Approximately 30% of individuals with breast cancer have some family history of cancer (generally breast and/or ovarian cancer).[1,2] However, the majority of women who present with a family history of cancer will not have a history that is suggestive of an autosomal dominantly inherited disorder (cancer in multiple generations). It is estimated that only 5% to 10% of breast and ovarian cancers are associated with a strong family history of cancer and are, therefore, likely to be attributed to inheritance of a mutation in a known cancer-causing gene. Current information suggests that these genes may be grouped into high-, moderate-, and low-risk genes. Genes that confer the greatest lifetime cancer risk can be thought of as high-risk genes.
In this article, we will focus on BRCA1, BRCA2, and TP53 (aka p53) as high-risk genes. Moderate-risk genes are inherited in an autosomal dominant fashion with lower penetrance and therefore less cancer risk. Low-risk genes can be associated with the smallest cancer risk. These genes and their risk for cancer are less well understood, and the associated cancer risks are controversial. Likely, cancer attributable to low-risk genes develops later in life and is linked to significant environmental exposure.[5,6]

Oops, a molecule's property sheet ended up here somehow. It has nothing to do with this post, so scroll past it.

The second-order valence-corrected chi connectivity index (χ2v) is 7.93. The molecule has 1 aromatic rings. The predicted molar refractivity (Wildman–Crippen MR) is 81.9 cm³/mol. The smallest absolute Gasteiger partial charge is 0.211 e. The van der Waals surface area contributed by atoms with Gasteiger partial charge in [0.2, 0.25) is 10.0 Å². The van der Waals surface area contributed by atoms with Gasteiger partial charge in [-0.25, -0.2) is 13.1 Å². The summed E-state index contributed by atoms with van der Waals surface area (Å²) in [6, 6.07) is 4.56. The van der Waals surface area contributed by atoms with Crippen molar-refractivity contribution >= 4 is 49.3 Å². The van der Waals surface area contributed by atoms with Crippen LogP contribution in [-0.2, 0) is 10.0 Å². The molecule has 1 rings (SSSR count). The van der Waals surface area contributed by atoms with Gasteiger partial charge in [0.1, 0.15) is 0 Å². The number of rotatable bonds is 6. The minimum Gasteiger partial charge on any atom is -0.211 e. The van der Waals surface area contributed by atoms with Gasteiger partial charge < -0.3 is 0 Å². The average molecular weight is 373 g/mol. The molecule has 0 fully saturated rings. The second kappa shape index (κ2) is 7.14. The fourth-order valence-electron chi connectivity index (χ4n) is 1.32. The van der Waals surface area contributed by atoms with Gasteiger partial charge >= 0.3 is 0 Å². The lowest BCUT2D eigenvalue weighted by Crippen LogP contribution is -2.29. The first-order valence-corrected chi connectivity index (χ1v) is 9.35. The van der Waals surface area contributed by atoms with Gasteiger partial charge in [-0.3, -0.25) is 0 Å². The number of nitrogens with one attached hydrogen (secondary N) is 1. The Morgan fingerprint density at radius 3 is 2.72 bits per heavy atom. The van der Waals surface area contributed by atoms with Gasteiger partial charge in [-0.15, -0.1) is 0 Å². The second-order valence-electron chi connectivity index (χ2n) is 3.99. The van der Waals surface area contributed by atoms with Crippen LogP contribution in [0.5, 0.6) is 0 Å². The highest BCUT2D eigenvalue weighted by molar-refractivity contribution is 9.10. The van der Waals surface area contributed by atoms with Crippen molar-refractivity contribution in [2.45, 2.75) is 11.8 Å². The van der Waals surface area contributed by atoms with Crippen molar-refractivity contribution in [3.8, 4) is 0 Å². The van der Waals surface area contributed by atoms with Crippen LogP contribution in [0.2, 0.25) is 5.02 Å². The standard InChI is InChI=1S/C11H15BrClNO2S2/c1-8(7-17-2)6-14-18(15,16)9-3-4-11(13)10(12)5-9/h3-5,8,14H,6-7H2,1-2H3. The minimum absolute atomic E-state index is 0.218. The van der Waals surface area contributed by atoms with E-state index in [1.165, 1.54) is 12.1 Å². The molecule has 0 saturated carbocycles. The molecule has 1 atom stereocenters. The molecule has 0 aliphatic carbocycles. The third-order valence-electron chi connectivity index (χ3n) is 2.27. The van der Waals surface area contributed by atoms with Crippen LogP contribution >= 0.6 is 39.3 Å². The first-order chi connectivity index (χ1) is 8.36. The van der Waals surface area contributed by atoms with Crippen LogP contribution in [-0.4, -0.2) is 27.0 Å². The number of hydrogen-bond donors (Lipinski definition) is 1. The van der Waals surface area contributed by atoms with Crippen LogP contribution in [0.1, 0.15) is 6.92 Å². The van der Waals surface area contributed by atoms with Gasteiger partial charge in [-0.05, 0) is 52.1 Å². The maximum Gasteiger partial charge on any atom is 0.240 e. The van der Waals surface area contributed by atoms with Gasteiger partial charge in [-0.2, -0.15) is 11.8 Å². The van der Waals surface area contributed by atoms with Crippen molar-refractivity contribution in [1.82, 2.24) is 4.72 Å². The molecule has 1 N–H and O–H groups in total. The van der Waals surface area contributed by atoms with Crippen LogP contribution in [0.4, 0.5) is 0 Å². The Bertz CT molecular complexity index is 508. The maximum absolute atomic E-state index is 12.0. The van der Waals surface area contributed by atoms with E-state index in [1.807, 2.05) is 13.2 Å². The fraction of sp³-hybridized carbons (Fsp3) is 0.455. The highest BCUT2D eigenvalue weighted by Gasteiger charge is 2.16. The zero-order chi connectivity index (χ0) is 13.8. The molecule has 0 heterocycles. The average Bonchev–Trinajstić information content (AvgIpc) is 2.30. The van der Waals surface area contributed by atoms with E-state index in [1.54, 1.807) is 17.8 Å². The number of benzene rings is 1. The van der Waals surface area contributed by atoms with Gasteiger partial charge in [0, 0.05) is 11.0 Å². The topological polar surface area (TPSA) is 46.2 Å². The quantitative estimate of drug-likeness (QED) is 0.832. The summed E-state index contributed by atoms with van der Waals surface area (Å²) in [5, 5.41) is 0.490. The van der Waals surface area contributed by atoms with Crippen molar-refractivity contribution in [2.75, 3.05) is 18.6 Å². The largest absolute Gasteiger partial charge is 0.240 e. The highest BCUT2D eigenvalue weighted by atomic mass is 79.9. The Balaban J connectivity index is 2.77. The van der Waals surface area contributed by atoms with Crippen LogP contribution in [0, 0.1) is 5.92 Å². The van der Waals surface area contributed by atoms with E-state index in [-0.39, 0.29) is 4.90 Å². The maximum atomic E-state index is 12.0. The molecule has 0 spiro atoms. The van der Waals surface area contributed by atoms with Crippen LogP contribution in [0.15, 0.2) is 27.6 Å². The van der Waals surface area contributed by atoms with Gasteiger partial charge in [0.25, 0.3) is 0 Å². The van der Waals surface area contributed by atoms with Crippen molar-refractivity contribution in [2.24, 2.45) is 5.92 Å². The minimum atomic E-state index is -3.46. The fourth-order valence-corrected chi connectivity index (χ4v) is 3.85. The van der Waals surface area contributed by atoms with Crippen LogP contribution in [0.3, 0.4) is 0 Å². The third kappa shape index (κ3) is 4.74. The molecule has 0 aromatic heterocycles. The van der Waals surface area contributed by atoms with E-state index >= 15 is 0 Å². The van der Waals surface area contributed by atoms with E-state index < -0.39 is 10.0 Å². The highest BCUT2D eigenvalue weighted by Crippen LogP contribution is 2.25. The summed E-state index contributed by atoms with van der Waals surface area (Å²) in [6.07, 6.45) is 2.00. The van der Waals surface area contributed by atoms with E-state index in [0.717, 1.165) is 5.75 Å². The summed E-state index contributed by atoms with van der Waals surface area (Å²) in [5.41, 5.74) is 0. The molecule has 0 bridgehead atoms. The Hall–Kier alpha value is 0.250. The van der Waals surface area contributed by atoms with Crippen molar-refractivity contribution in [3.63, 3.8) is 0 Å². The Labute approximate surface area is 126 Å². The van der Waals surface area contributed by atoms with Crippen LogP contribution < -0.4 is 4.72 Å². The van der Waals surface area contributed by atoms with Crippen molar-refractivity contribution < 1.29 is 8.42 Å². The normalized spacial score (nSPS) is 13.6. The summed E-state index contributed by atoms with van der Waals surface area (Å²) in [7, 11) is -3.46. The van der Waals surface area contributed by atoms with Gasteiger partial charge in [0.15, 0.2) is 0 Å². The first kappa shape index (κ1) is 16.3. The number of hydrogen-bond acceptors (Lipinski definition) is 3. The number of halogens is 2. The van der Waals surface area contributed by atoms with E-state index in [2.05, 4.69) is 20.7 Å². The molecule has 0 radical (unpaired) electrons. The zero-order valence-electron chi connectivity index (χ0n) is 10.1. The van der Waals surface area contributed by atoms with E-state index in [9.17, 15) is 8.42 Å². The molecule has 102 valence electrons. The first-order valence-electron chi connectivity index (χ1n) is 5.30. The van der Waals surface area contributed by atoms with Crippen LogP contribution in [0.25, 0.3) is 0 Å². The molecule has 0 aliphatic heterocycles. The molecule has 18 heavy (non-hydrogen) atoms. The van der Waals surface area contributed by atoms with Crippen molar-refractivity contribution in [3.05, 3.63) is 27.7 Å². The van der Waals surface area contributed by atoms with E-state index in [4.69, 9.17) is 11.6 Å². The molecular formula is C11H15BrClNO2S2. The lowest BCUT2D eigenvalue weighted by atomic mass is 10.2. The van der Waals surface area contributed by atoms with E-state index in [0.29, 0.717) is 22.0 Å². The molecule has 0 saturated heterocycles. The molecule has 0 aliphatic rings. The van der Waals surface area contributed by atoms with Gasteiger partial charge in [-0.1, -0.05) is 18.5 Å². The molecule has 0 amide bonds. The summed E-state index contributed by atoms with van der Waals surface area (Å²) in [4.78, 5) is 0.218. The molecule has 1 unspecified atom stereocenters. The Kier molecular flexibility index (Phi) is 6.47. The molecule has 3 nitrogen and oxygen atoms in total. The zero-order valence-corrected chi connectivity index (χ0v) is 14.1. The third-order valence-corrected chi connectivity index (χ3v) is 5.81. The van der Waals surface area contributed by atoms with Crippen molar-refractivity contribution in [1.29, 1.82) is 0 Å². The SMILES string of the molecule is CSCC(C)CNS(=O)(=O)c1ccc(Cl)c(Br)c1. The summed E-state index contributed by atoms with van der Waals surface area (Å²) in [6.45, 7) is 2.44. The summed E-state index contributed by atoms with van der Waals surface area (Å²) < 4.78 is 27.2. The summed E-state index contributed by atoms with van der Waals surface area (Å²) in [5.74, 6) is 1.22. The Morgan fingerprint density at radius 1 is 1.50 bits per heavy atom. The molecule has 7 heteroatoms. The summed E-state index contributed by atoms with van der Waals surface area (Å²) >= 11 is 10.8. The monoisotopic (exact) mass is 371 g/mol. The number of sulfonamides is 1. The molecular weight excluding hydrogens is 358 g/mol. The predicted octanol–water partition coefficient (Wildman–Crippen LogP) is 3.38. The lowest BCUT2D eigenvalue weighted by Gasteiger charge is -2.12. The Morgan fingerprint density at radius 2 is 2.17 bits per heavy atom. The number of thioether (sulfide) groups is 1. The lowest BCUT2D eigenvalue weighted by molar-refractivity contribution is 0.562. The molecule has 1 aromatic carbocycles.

The commercial availability of genetic testing for cancer risk introduces a new dimension in the assessment of breast and ovarian cancer risk. Genetic testing for cancer risk is a complex process. Appropriate individuals for testing should have the highest likelihood, within a family, of carrying a cancer-causing gene mutation. Before undergoing genetic testing, individuals must understand the risks, benefits, and limitations of genetic testing. This includes understanding the psychological and ethical issues that surround genetic testing.
The first steps in this process are gathering an accurate family history and recognizing the features of hereditary breast and ovarian cancer. It is also important to understand the options that are available for individuals who are at high risk of cancer (those with a family history or found to be gene mutation carriers).
High-risk cancer screening is available; however, these screening recommendations are based on expert opinions and are largely unproven. Options for cancer prevention include prophylactic surgery (oophorectomies, mastectomy) and chemoprevention. The ability to counsel and provide an accurate assessment of risk and appropriate screening recommendations for these individuals is critical for the provider. We present guidelines for risk assessment in individuals with a family history of breast and ovarian cancer and review the management issues involved in caring for this group of women.